In a measure ostensibly designed to reduce sectarian violence, political parties were restricted in their activities from 1986. In the non-party “Movement” system instituted by Yoweri Museveni, political parties continued to exist but could not campaign in elections or field candidates directly (although electoral candidates could belong to political parties). A constitutional referendum cancelled this 19-year ban on multi-party politics in July 2005.


Although landlocked, Uganda has access to several large water bodies, including Lake Victoria, Lake Albert, Lake Kyoga and Lake Edward. The country is located on a plateau, averaging about 900 m above sea level. Although generally tropical in nature, the climate differs between parts of the country. Uganda includes several offshore islands in Lake Victoria. Most important cities are located in the south, near Lake Victoria, including the capital Kampala and the nearby city of Entebbe.

Uganda is divided into 70 districts, spread across four administrative divisions: Northern, Eastern, Central and Western. The districts are all named after their ‘chief town’. The city of Kampala, for example, is in the district of Kampala.


Uganda has substantial natural resources, including fertile soils, regular rainfall, and sizable mineral deposits of copper and cobalt. Agriculture is the most important sector of the economy, employing over 80% of the work force, with coffee accounting for the bulk of export revenues. Since 1986, the government – with the support of foreign countries and international agencies – has acted to rehabilitate an economy decimated during the regime of Idi Amin and subsequent civil war. Stabilising measures have included currency reform, raising producer prices on export crops, increasing prices of petroleum products, and improving civil service wages. The policy changes are especially aimed at dampening inflation, boosting production and improving the balance of payments.

During 1990-2001, the economy turned in a solid performance based on continued investment in the rehabilitation of infrastructure, improved incentives for production and exports, reduced inflation, gradually improved domestic security, and the return of exiled Indian-Ugandan entrepreneurs. Ongoing Ugandan involvement in the war in the Democratic Republic of the Congo, corruption within the government, and slippage in the government’s determination to press reforms raise doubts about the continuation of strong growth. In 2000, Uganda qualified for the enhanced Heavily Indebted Poor Countries (HIPC) debt relief initiative worth $1.3 billion and Paris Club debt relief worth $145 million. These amounts combined with the original HIPC debt relief added up to about $2 billion. Growth for 2001-02 was solid despite continued decline in the price of coffee, Uganda’s principal export.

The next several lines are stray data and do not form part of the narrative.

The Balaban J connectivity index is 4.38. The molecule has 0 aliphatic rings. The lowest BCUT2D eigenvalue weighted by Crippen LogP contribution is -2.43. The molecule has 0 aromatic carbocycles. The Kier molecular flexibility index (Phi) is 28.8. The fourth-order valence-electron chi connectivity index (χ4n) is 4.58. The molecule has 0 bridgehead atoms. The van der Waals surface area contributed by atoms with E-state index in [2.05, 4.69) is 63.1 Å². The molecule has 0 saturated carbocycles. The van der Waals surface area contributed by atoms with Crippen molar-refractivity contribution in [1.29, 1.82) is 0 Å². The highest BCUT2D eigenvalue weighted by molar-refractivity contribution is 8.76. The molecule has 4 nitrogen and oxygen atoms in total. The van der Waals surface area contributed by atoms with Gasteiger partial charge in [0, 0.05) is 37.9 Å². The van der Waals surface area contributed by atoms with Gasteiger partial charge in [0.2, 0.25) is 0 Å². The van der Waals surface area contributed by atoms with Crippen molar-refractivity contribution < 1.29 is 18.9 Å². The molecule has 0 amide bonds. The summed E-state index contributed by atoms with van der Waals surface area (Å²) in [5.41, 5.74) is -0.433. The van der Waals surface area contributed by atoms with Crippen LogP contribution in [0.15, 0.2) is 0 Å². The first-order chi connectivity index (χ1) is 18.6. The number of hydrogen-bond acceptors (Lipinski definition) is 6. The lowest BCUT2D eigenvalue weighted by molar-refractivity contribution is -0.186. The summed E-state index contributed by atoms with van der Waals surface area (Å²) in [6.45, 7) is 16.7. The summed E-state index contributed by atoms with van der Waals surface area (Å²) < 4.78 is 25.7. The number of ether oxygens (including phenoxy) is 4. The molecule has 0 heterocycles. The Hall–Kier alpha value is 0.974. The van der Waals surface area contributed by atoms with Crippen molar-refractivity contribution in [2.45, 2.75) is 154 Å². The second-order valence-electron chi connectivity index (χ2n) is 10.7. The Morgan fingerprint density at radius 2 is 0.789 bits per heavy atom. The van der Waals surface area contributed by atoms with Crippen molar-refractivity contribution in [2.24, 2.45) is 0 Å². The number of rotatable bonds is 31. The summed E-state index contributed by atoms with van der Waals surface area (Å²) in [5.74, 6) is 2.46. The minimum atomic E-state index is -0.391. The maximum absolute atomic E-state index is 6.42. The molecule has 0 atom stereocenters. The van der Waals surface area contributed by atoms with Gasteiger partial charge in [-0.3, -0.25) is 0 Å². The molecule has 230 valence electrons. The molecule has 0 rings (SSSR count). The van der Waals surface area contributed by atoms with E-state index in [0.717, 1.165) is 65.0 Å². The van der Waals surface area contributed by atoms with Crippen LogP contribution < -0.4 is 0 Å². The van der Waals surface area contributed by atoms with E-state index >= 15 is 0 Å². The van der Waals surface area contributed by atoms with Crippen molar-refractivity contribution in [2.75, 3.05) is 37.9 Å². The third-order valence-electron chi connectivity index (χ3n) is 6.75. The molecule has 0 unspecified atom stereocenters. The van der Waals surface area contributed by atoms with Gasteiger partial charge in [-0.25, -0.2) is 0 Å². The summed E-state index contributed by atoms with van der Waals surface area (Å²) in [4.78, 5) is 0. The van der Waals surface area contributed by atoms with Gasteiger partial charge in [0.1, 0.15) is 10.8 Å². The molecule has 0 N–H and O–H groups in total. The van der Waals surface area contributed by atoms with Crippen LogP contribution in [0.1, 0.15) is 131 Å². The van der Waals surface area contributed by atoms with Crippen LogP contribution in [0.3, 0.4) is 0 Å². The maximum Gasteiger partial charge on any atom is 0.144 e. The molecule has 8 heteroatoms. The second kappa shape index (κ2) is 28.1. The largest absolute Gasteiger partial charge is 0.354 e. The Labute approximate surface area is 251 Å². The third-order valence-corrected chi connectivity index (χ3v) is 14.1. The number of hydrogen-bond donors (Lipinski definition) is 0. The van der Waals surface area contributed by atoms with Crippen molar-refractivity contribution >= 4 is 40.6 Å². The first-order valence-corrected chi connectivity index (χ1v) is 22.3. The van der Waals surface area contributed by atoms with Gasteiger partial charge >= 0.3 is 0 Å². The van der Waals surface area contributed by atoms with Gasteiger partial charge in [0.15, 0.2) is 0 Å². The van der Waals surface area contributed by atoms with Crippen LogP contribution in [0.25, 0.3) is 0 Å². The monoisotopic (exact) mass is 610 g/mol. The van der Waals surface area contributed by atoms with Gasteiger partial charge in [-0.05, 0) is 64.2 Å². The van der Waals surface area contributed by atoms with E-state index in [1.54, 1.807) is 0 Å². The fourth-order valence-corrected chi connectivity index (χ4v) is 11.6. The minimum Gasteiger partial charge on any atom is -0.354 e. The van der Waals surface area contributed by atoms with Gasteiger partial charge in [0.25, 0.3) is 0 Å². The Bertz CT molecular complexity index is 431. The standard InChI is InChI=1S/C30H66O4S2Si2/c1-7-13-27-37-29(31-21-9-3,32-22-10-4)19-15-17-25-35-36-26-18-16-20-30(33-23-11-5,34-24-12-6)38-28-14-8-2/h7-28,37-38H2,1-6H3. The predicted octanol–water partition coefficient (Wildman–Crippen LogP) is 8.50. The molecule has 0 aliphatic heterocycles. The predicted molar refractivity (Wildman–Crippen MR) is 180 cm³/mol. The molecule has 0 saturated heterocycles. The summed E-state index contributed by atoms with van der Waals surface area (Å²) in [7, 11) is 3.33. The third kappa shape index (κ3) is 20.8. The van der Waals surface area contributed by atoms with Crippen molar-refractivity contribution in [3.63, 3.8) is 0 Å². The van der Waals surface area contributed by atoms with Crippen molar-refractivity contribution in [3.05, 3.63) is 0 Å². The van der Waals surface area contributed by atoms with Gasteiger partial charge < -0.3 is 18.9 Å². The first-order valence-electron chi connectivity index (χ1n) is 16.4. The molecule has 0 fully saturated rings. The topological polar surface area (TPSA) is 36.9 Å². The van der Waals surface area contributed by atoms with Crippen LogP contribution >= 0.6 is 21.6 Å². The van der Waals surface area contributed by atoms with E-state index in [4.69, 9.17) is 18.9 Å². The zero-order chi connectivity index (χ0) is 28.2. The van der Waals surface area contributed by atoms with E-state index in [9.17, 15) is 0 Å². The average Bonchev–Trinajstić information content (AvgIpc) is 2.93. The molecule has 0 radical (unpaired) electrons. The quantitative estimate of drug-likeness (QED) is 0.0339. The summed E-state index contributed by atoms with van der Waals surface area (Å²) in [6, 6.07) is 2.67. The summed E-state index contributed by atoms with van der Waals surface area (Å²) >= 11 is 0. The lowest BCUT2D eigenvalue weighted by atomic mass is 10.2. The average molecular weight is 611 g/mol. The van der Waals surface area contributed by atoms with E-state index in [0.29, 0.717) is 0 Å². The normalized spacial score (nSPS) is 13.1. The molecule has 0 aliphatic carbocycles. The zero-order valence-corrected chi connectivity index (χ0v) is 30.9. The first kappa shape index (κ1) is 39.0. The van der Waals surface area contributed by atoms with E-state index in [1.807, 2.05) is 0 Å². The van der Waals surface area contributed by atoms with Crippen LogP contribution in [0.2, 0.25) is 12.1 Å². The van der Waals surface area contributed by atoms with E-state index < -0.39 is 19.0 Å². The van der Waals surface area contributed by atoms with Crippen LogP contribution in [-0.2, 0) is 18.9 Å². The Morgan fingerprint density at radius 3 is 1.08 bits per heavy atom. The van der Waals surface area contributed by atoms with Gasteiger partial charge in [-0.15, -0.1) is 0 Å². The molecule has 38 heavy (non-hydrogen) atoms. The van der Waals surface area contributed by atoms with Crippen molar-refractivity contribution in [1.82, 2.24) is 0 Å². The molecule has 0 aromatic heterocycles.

see also Languages of Uganda

Uganda is home to many different ethnic groups, none of whom form a majority of the population. Around forty different languages are currently in use in the country. English became the official language of Uganda after independence. The language with the largest number of native speakers is Luganda, spoken in the Buganda region which encompasses Kampala. The Ateso language follows, spoken by about 4.2 million people covering seven Districts in the Eastern part of the country. Kiswahili is widely used as a basic trade language.

Christian and Muslim missionaries first arrived in the 1860s, attempting to convert the Bugandan king. At present, about two-thirds of the population has adopted Christianity. The remaining one-third is split about evenly between Muslims and members of traditional faiths.


See also: AIDS in Africa

Uganda has been hailed as a rare success story in the fight against HIV and AIDS, widely being viewed as the most effective national response to the pandemic in sub-Saharan Africa. A variety of approaches to AIDS education have been employed, ranging from the promotion of condom use to ‘abstinence only’ programmes. The scope of Uganda’s success has come under scrutiny from new research. Research published in The Lancet medical journal in 2002 questions the dramatic decline reported. It is claimed statistics have been distorted through the inaccurate extrapolation of data from small urban clinics to the entire population, nearly 90 per cent of whom live in rural areas.

US-sponsored abstinence promotions have received recent criticism from observers for denying young people information about any method of HIV prevention other than sexual abstinence until marriage. Human Rights Watch says that such programmes “leave Uganda’s children at risk of HIV”.


Due to the large number of ethnic communities, many still living within their own kingdoms, culture within Uganda is diverse. Many Asians (mostly from India) who were expelled during the regime of Amin are returning to Uganda.

  • Music of Uganda
  • List of writers from Uganda

Human rights

Respect for human rights in Uganda has been advanced significantly since the mid-1980s. There are, however, numerous areas which continue to attract concern.

The conflict in the north continues to generate reports of abuses by both the rebel Lord’s Resistance Army and the Uganda People’s Defence Force. Torture continues to be a widespread practice amongst security organisations. Attacks on political freedom in the country, including the arrest and beating of opposition Members of Parliament, has led to international criticism, culminating in May 2005 in a decision by the British government to withhold part of its aid to the country.

See also

  • Communications in Uganda
  • Education in Uganda
  • Foreign relations of Uganda
  • Islam in Uganda
  • List of national parks of Uganda
  • List of Ugandan companies
  • List of cities in Uganda
  • Military of Uganda
  • Transportation in Uganda